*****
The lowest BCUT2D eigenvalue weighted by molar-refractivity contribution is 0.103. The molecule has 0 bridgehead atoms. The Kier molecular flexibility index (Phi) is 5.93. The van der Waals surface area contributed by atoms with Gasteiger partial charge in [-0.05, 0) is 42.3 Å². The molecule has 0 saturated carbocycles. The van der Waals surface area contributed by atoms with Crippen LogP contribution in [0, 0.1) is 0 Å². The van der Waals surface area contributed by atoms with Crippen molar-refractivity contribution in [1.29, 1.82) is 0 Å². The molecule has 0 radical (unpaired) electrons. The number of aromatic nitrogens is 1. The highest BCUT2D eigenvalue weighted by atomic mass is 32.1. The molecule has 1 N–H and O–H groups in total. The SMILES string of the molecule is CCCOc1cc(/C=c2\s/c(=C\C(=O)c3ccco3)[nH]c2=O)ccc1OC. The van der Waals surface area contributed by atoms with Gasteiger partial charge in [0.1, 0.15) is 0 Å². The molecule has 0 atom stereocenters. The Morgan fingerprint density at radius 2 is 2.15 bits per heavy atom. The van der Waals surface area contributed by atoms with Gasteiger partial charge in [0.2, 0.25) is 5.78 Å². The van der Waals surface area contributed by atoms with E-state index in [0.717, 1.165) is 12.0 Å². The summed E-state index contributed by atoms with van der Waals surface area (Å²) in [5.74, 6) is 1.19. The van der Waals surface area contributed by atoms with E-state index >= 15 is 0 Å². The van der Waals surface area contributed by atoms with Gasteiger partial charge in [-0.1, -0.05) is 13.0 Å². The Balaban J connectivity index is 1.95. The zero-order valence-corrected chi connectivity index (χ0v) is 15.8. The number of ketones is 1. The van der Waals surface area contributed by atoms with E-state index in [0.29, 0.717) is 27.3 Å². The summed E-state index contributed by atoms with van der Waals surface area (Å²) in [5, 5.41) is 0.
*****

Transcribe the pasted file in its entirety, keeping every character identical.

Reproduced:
The lowest BCUT2D eigenvalue weighted by molar-refractivity contribution is 0.103. The molecule has 0 bridgehead atoms. The Kier molecular flexibility index (Phi) is 5.93. The van der Waals surface area contributed by atoms with Gasteiger partial charge in [-0.05, 0) is 42.3 Å². The molecule has 0 saturated carbocycles. The van der Waals surface area contributed by atoms with Crippen LogP contribution in [0, 0.1) is 0 Å². The van der Waals surface area contributed by atoms with Crippen molar-refractivity contribution in [1.29, 1.82) is 0 Å². The molecule has 0 radical (unpaired) electrons. The number of aromatic nitrogens is 1. The highest BCUT2D eigenvalue weighted by atomic mass is 32.1. The molecule has 1 N–H and O–H groups in total. The SMILES string of the molecule is CCCOc1cc(/C=c2\s/c(=C\C(=O)c3ccco3)[nH]c2=O)ccc1OC. The van der Waals surface area contributed by atoms with Gasteiger partial charge in [0.1, 0.15) is 0 Å². The molecule has 0 atom stereocenters. The Morgan fingerprint density at radius 2 is 2.15 bits per heavy atom. The van der Waals surface area contributed by atoms with Gasteiger partial charge in [0.2, 0.25) is 5.78 Å². The van der Waals surface area contributed by atoms with E-state index in [0.717, 1.165) is 12.0 Å². The summed E-state index contributed by atoms with van der Waals surface area (Å²) in [5.74, 6) is 1.19. The van der Waals surface area contributed by atoms with E-state index >= 15 is 0 Å². The van der Waals surface area contributed by atoms with Gasteiger partial charge in [-0.1, -0.05) is 13.0 Å². The Balaban J connectivity index is 1.95. The zero-order valence-corrected chi connectivity index (χ0v) is 15.8. The number of ketones is 1. The van der Waals surface area contributed by atoms with E-state index in [0.29, 0.717) is 27.3 Å². The summed E-state index contributed by atoms with van der Waals surface area (Å²) in [5, 5.41) is 0.